I haven’t shelved my scarred story forever. I know will come back to it, and I know will do it justice, but I will do it when I’m ready. And it’s okay to let it go for now (and yes, even if it is forever) because writing is about heart. If our hearts are not in our work, then there is really no purpose.

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At Storymakers, I got to play with the other authors at the mass book signing ❤

Helen Boswell loved to get lost in the pages of a story from the time she could sound out the words. She credits her dad, an avid fiction reader, with encouraging her to read ALL OF THE BOOKS on his shelves from the time she was a teenager. An author of both urban fantasy and contemporary romance, she loves to read and write characters that come to life with their beauty, flaws, and all. She is the author of the upper YA MYTHOLOGY trilogy and new adult contemporary romances. You can find out more about her books at www.helenboswell.com.

(Almost) Everything I Learned About Writing, I Learned from Parenting

Last week, some of the Cedar City members of Thinking Through Our Fingers met at our local library for a writer’s panel discussion (which was wonderful). The first thing our lovely panel moderator asked us was to share our most important piece of writing advice. Mine was along the lines of every project being different and how it therefore becomes necessary to temper our expectations along the way (i.e., just because book three was a relative breeze doesn’t guarantee that book five won’t be a beast with horns). Each work has its own personality, and I began to think about how in some ways, tending to our “book babies” is a lot like parenting. Not a parent? No worries. These analogies apply to other crazily difficult if not impossible tasks as well. Like domesticating wild zebras. Or learning how to sky-dive into volcanoes.

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READING ABOUT IT IS FINE, BUT TO REALLY LEARN HOW TO DO IT, YOU HAVE TO JUST DO IT.doit

  • Prior to becoming a parent, maybe you stocked up on those “What to Expect” or other parenting books (Goodness knows I did). While useful for some technical things (like how to get that dirty diaper off and the clean one on before the baby pees or poops EVERYWHERE), nothing can better make you a better parent except for rolling up your sleeves and actually tackling parenting. Seriously. Despite the best books, you will have those days, weeks, months (or more) where you feel like you don’t know what you’re doing, but take comfort in the fact that you are learning more every day (especially from your mistakes), and that you’re doing the best that you can. Because you’re doing it.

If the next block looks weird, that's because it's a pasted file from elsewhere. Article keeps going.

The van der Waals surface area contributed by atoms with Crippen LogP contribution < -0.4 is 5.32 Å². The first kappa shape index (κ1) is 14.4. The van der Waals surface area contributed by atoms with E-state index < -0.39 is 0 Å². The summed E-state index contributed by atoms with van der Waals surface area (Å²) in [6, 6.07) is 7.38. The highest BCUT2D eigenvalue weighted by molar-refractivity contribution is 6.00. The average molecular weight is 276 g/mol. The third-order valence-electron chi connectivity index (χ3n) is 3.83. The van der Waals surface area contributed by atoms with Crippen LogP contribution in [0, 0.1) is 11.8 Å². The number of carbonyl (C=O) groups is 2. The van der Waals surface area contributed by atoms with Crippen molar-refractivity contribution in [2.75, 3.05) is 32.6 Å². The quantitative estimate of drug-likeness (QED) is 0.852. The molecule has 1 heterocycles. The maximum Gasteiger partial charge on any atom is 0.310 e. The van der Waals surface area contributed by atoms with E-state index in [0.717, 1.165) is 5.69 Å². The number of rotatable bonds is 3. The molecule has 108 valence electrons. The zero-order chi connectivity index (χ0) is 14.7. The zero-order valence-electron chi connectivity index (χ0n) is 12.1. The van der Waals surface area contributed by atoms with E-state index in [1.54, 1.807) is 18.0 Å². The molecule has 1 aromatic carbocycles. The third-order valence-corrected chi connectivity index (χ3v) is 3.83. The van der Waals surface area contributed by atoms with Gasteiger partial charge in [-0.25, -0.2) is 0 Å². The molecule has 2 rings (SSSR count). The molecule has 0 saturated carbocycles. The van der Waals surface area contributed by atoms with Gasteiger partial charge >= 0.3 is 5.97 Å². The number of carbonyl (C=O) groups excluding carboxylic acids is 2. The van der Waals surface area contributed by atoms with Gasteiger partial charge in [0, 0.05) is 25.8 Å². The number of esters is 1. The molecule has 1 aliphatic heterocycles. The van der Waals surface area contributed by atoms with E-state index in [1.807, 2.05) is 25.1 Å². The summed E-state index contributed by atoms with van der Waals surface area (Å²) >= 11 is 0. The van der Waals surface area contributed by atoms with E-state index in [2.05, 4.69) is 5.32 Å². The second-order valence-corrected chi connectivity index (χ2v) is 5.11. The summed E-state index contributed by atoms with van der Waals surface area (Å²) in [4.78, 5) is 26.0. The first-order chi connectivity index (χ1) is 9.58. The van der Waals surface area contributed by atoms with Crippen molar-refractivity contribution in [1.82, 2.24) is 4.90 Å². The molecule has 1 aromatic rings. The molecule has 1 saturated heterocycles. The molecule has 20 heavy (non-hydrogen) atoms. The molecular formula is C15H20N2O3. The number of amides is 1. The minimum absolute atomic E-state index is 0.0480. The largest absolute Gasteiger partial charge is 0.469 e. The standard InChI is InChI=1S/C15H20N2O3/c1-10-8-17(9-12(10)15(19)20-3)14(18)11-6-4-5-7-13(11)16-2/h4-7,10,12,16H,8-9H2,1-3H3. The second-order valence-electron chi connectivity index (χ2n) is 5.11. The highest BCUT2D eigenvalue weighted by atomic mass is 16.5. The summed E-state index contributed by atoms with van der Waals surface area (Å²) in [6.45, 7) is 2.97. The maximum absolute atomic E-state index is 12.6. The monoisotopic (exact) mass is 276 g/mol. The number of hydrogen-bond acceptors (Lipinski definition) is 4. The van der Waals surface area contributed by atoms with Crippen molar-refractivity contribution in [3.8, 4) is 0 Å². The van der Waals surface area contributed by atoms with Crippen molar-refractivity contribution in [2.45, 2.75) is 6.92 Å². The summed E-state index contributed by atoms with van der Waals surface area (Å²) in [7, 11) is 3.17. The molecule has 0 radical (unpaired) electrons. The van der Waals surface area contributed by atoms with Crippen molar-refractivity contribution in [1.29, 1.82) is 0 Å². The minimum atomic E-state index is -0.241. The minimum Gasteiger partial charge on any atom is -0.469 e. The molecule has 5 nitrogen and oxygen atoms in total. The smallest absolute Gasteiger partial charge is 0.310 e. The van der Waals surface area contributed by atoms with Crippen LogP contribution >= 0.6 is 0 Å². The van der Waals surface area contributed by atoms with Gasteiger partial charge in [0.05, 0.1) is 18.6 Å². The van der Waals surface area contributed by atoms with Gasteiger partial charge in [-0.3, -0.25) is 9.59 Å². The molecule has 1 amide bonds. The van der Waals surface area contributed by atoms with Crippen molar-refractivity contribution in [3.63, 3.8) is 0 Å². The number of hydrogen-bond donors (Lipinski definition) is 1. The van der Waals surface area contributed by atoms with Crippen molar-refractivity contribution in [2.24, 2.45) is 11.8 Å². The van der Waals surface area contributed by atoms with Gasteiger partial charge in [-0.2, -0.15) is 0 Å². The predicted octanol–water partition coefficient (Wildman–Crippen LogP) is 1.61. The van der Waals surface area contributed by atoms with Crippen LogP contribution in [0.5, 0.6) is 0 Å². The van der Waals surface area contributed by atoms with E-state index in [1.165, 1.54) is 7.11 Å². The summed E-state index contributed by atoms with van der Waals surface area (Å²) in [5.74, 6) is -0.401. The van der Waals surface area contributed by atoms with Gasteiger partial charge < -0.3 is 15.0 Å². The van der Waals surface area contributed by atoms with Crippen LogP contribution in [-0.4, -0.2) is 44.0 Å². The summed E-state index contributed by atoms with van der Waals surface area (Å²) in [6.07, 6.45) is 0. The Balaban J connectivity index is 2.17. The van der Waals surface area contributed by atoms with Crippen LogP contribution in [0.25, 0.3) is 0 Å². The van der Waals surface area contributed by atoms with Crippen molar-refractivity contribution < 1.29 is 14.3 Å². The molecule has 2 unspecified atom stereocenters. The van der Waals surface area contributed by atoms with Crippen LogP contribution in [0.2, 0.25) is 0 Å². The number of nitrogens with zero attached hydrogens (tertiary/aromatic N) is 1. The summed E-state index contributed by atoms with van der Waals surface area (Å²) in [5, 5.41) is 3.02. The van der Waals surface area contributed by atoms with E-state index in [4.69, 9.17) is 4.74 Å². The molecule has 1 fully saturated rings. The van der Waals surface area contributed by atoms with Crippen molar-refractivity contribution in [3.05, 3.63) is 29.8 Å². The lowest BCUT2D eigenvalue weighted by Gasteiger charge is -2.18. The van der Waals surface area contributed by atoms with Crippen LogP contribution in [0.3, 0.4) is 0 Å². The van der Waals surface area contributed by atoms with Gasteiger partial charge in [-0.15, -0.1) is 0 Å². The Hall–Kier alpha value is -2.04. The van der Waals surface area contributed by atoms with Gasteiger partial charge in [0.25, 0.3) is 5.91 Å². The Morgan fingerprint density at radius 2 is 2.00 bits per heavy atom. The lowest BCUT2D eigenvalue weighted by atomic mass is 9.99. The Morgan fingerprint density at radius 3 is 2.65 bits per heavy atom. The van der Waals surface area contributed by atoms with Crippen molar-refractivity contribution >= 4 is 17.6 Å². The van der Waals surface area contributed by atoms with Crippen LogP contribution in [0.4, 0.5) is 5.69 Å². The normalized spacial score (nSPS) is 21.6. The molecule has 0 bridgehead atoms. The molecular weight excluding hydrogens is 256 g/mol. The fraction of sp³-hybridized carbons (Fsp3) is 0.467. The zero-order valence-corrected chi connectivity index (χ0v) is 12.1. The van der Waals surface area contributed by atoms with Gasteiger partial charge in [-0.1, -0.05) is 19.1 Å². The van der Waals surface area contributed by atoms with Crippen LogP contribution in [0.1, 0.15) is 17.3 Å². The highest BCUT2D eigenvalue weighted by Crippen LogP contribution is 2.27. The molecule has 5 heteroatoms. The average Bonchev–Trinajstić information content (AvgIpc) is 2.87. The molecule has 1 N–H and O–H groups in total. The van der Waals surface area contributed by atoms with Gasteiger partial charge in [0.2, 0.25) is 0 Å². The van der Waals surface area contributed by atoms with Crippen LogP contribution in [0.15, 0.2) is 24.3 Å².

• Similarly, you might have a favorite stack of craft books and podcasts and go-to blogs about writing. You may attend writing conferences and workshops to learn about your craft. Yes. DO THOSE THINGS. But in addition to getting ideas, inspiration, and technical details, nothing will teach you more about writing than rolling up your sleeves, sitting your butt in that chair, and writing. And yes, you will have those days, weeks, months (or more) where you feel doubtful about your writing and maybe even question your entire writing career, but take comfort in the knowledge that by actually writing, you are learning more about writing every single day (especially from your mistakes), and that you’re doing the very best that you can. Because you’re doing it.

MAINTAIN REALISTIC EXPECTATIONS.expectations.gif

  • Even before I became a parent, I had plans. I planned to go the route of natural childbirth for my first child. I read up on it, spoke to my physician and other professionals, and attended classes to prepare myself and my husband for what would hopefully be a memorable experience. Well. What wound up happening was a total of 28+ hours of difficult labor, two separate epidurals, and an emergency C-section that saved both my and my son’s life (talk about the opposite of “natural”)! And the important and special bonding process between mother and baby that’s supposed to happen immediately after birth? I didn’t get to even see him until two days after he was born because we were both recovering from those 28+ hours of trauma. That little guy is now almost ten years old, and I’ve learned to chill out (a little) about my expectations. If he remembers to brush his teeth and comes home from school with a smile on his face, then this is a good day! If he also does his homework and helps around the house and doesn’t argue with me and doesn’t torture his younger brother too much and practices piano without me nagging him 194 times, then that’s an amazing day. The point is not to set low expectations, but maybe it would be better to set realistic ones and understand there are lots (and lots) of things in life that out of your control.
  • Oh boy. We expect so much from ourselves as writers, don’t we? We go to conferences, connect with other writers, read about others’ experiences, and educate ourselves as best as we can about what it takes to get published. We hope that people (critique partners, beta readers, agents, editors, and eventually EVERYONE) will read and enjoy and possibly even connect with our stories. Once our book babies are out there in the world, we hope and hope and hope they will do well. I made the emotionally draining mistake with my third published book of having unrealistic expectations. This was the first contemporary story I’d written, it had gotten great pre-release buzz, and so many people worked hard to promote it on release day. Well. This book never did too well, and at first, I let that bring me down. However, I still dearly love that book baby, am currently working on another contemporary story that shall be published later this year, and I’m being careful to not unrealistically inflate my expectations. Since I’ve published my first book, I’ve chilled out (a lot) about expectations. Honestly, as long as I’m still writing, I’m good :). If people read my book and connect with it, that’s amazing. I don’t stress about charts and rankings so much anymore, especially because things like hitting bestseller charts are not in your control and therefore aren’t realistic goals.